“The second is pride – anything that makes people more proud of being in the neighbourhood, so people are more likely to say ‘oh, this is a cool neighbourhood and I like living in it’.” Cottle loves the idea of people ‘moving suburbs without moving houses.’ He says he’s heard stories of people who now say they live in Morningside, when a few years ago they would’ve said Kingsland or Mt Eden.
“The third is empowerment. We try to give jobs to people who may otherwise struggle to make independent choices.” Crave has a history of hiring people with disabilities, criminal records and addiction backgrounds, and they’re proud of their role in supporting people others were choosing to ignore.
With a 20% growth each year for the past seven years, nobody can deny that Crave is drawing people into the suburb. Its site is now home to other companies, which Cottle says is one way they’re helping small local businesses get off the ground. “Hannah Wood runs her business Little Lato, a takeaway gelato store in the café. Downstairs there’s a workshop called Goose Boards who make recycled skateboards. As we go forward, we want to hear more stories of the birth of little businesses in the neighbourhood.”
But it’s not just other small businesses that the team at Crave have set their sights on. The suburb is set to get even busier in the next year with the Morningside Project (home to The Spinoff) currently under construction down the street. A collection of offices, retail, and hospitality businesses built by some of the same people who made Britomart, the Morningside Project will also be home for the Crave team’s second outlet, a new café called Kind.
It might not seem like the best idea to open a café less than 100 metres from another one, but Cottle says the new 110 seat premises will be environmentally focused, where Crave’s focus is primarily community. “We knew that this café would be influential to the neighbourhood and you’ve got to start that influence from the inside, not the outside.”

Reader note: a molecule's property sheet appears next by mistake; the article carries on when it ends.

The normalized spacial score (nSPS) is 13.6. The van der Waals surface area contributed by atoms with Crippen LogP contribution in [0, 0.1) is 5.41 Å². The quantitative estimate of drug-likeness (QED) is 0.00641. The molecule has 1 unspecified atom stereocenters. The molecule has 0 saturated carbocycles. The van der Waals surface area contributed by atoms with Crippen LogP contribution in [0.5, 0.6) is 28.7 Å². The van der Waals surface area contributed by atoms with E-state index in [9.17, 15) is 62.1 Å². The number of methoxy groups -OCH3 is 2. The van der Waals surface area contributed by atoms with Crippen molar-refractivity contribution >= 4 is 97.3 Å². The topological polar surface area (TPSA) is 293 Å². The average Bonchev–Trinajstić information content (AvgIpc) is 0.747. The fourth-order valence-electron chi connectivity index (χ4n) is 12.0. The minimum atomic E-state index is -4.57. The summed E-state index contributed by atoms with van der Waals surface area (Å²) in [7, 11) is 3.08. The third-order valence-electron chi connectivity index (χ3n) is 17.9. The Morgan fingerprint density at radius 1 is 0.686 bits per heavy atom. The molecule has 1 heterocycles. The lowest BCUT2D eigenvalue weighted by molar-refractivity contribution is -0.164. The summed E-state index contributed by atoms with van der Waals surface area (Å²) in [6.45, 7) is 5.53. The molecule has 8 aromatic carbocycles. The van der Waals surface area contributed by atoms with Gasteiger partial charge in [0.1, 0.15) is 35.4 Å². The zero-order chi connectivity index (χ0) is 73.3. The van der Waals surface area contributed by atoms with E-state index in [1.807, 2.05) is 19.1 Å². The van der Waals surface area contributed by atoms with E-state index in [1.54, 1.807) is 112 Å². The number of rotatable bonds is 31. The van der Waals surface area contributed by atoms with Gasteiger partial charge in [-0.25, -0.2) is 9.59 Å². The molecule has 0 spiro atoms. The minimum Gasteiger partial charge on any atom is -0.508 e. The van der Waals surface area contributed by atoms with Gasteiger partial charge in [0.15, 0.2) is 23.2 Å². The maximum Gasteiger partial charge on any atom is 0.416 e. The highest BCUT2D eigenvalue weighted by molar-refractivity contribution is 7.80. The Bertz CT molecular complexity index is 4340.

The plans for Kind’s profits include planting throughout the community, walking and biking programmes, and healthy eating education. Supplied with an Investment Readiness Grant from social enterprise development agency Ākina, the Crave team was able to use professional services to help them package their business to attract investors. This package explained how the new café’s profits will deliver benefits for the community, specifically its natural environment, and helped them to secure investors for Kind. The idea was so popular the project was over-subscribed by 50%, and Crave’s latest offshoot is well underway.
Cottle explains that the new business model is creating a profit for investors, but with Crave as a 60% investor, the majority will still be invested back into Morningside. “The first third of the profits the café makes will go back into its social purpose of making the neighbourhood a greener and healthier place. In five years time, we want to look at a Google image of the neighbourhood and for it to look more green. The last two thirds will go back to the investors.”
With Kind on its way and Crave growing each year, Cottle believes the future of Morningside is becoming closer to his dream. “It comes back to the three things: trust, empowerment, and pride.”
A street party now bookends summer in Morningside, an ode to the humble hog-on-a-spit beginnings of Crave. It’s a business that’s helped to grow a suburb and will continue to for years to come.
This article by Alice Webb-Liddall was originally written for The Spinoff.